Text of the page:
Despite the observed correlations, the codon usage to protein structure relationship is a complex one, likely reflecting the complexity of protein folding for diverse protein structures. Although nonoptimal codons were found to be enriched at domain boundaries in some studies [76, 90, 97], a later study failed to find such a correlation and even found a small enrichment of optimal codons [95]. By analyzing homologous coding sequences across different eukaryotic and prokaryotic species, some rare codon clusters were found to be conserved, suggesting a conserved functional role for codon optimality in regulating the folding of homologous proteins [96]. Unexpectedly, the identified conserved rare codon clusters are preferentially located within conserved protein domains. Although the use of different methodologies and different protein structure predictions and databases underlie some apparent contradictions, differences in effects of codon optimization in different protein types and organisms also indicate the complex nature of the co-translational folding processes. The role of codon usage in different proteins and structure types should be dependent on co-translational folding kinetics of different proteins under different cellular environments.

Conclusions

A growing body of biochemical, genetic, and bioinformatic evidence indicates that the non-uniform decoding rate across mRNAs mediated by codon usage represents a “code” within genetic codons that promote optimal co-translational protein folding process. The adaptation of codon usage to influence the co-translational folding process is the result of evolutionary selection for protein function. Although there are now a few clear genetic examples showing the importance of codon usage in protein folding, more genetic evidence are needed to demonstrate the broad impact of this mechanism in protein folding. The lack of more genetic examples is largely due to the lack of sensitivity of the laboratory assays used. During evolution, even a minute change in protein function that cannot be detected by currently employed assays can have a major effect on organism survival due to the long time frame. Although codon usage influences co-translational protein folding as demonstrated in bacterial and eukaryotic systems, how it facilitates folding of various types of structures is still unclear. Moreover, although synonymous SNPs are associated with many human diseases [103, 104], more future studies will be needed to reveal whether silent SNPs are broad contributors to human disease development due to the role of codon usage in protein structure and gene expression.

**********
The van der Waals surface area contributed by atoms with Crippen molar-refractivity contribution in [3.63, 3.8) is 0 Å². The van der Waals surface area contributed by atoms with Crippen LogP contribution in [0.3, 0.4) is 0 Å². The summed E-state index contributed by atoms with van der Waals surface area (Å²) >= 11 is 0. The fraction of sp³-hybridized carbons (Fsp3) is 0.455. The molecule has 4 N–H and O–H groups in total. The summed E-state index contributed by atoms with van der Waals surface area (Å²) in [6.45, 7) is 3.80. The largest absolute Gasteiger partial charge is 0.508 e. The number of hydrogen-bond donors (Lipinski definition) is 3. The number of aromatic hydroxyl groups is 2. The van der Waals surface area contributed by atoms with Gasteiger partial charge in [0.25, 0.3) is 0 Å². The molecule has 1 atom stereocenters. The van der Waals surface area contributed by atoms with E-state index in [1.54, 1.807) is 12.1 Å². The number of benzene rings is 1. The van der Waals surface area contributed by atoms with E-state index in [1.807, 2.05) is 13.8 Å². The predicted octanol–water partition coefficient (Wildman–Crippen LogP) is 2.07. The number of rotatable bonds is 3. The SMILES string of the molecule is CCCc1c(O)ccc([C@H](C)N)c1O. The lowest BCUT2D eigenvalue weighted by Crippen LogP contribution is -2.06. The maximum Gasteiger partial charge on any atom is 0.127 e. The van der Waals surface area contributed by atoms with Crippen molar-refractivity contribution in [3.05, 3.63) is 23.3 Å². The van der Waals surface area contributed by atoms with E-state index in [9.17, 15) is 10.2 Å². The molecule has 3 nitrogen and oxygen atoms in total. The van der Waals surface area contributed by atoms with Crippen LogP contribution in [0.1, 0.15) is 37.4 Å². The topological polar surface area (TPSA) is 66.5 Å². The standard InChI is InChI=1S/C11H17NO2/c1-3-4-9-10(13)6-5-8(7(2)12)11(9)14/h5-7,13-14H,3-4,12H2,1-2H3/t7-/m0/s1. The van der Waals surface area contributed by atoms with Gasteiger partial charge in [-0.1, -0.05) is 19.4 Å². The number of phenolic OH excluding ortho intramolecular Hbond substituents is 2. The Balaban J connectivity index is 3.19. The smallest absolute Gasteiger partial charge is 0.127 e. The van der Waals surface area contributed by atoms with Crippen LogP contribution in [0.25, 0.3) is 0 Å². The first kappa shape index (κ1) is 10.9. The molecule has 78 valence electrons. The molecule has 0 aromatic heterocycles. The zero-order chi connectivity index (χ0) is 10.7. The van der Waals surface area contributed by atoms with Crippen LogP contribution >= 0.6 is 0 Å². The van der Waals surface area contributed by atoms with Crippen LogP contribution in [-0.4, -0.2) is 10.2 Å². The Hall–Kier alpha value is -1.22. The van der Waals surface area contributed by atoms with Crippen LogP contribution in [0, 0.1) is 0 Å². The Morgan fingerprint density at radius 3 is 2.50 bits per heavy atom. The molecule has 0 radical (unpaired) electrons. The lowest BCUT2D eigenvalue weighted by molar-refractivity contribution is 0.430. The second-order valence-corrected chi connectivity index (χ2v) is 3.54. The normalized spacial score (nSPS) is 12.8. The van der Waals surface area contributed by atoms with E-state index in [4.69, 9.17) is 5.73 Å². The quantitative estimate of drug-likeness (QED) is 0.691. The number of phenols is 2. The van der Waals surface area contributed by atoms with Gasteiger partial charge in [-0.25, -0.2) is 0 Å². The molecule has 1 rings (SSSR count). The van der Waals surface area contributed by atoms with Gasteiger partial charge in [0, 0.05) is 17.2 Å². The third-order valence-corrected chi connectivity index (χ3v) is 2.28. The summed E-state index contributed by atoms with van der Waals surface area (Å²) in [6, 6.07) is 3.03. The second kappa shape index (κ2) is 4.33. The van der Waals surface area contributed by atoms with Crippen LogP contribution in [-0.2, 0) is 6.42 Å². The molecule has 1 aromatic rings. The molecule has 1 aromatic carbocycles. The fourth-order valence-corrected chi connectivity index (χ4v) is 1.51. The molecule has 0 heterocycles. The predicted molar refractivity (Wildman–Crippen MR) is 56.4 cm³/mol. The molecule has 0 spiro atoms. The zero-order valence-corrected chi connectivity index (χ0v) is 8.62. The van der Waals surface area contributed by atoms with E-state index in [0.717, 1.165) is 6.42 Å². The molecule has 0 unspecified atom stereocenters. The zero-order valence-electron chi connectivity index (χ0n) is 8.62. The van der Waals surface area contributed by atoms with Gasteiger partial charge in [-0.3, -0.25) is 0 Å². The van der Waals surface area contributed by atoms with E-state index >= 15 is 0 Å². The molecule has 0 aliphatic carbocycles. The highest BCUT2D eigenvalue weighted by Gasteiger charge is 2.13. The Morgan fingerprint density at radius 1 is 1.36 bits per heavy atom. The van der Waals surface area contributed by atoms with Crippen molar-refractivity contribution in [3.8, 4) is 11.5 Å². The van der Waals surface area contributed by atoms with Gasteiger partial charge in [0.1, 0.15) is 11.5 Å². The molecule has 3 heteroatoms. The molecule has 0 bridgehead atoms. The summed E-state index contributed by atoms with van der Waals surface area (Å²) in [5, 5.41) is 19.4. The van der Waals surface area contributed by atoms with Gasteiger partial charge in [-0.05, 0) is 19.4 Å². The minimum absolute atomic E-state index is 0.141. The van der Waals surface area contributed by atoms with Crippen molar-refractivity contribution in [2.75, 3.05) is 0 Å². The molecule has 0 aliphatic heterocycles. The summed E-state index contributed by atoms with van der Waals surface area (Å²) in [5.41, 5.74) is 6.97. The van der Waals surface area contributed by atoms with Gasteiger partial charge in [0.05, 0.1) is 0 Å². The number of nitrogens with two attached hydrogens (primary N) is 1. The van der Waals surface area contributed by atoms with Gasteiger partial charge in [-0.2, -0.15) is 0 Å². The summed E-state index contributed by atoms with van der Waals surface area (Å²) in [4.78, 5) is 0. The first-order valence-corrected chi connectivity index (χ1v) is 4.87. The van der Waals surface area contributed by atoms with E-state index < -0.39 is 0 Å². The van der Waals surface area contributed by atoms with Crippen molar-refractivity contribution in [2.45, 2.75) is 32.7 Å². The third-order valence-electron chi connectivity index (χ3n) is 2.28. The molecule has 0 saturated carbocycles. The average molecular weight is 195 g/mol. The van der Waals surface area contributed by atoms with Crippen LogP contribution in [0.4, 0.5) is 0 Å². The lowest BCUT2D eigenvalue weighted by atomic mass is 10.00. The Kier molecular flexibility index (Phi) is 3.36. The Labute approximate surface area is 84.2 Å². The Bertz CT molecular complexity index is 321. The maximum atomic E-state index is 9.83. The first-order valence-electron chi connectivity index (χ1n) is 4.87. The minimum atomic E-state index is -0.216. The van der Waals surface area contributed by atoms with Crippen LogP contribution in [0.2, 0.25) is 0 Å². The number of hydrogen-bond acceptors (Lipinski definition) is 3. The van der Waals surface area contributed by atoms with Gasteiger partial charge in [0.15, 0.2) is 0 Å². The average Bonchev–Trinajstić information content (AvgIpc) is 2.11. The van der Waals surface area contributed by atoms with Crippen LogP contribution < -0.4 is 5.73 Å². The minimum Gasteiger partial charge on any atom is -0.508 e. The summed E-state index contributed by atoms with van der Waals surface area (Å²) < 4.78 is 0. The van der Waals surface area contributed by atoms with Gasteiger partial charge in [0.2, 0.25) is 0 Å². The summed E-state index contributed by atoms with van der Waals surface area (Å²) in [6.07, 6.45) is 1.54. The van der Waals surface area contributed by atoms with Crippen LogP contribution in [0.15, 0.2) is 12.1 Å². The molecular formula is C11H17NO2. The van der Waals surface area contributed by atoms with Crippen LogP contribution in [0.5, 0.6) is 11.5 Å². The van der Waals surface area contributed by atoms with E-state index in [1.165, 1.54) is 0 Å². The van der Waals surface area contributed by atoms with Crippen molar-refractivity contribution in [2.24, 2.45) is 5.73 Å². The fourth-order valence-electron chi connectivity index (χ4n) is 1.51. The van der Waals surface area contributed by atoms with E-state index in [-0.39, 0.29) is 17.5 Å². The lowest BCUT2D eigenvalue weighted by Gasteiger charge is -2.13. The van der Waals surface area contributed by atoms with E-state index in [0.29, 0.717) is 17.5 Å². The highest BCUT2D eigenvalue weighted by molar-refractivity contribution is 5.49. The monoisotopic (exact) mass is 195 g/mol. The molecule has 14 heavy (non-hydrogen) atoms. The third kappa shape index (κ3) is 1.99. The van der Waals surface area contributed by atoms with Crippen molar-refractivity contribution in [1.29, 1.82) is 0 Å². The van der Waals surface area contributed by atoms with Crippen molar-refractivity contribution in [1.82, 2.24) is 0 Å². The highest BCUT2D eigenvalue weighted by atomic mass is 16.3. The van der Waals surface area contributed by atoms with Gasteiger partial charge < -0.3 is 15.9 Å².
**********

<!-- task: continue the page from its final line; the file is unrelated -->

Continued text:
Availability of data and materials

This study does not contain any original data and materials.

Abbreviations

FRQ:

FREQUENCY protein

IDPs:

Intrinsically disordered domains

PER:

Period protein

SNP:

Single nucleotide polymorphism

SRP:

Signal recognition particle

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Acknowledgements

This work is supported by grants from the National Institutes of Health (R35GM118118), and the Welch Foundation (I-1560) to Yi Liu. I thank all members of Liu laboratory for assistance and discussions.

Funding

This work is supported by grants from the National Institutes of Health (R35GM118118), and the Welch Foundation (I-1560) to Yi Liu.

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Yi Liu wrote the paper and approve the final manuscript. All authors read and approved the final manuscript.

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Liu, Y. A code within the genetic code: codon usage regulates co-translational protein folding. Cell Commun Signal 18, 145 (2020). https://doi.org/10.1186/s12964-020-00642-6

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Keywords

  • Codon usage
  • Translation elongation
  • Co-translational protein folding
  • Intrinsically disordered protein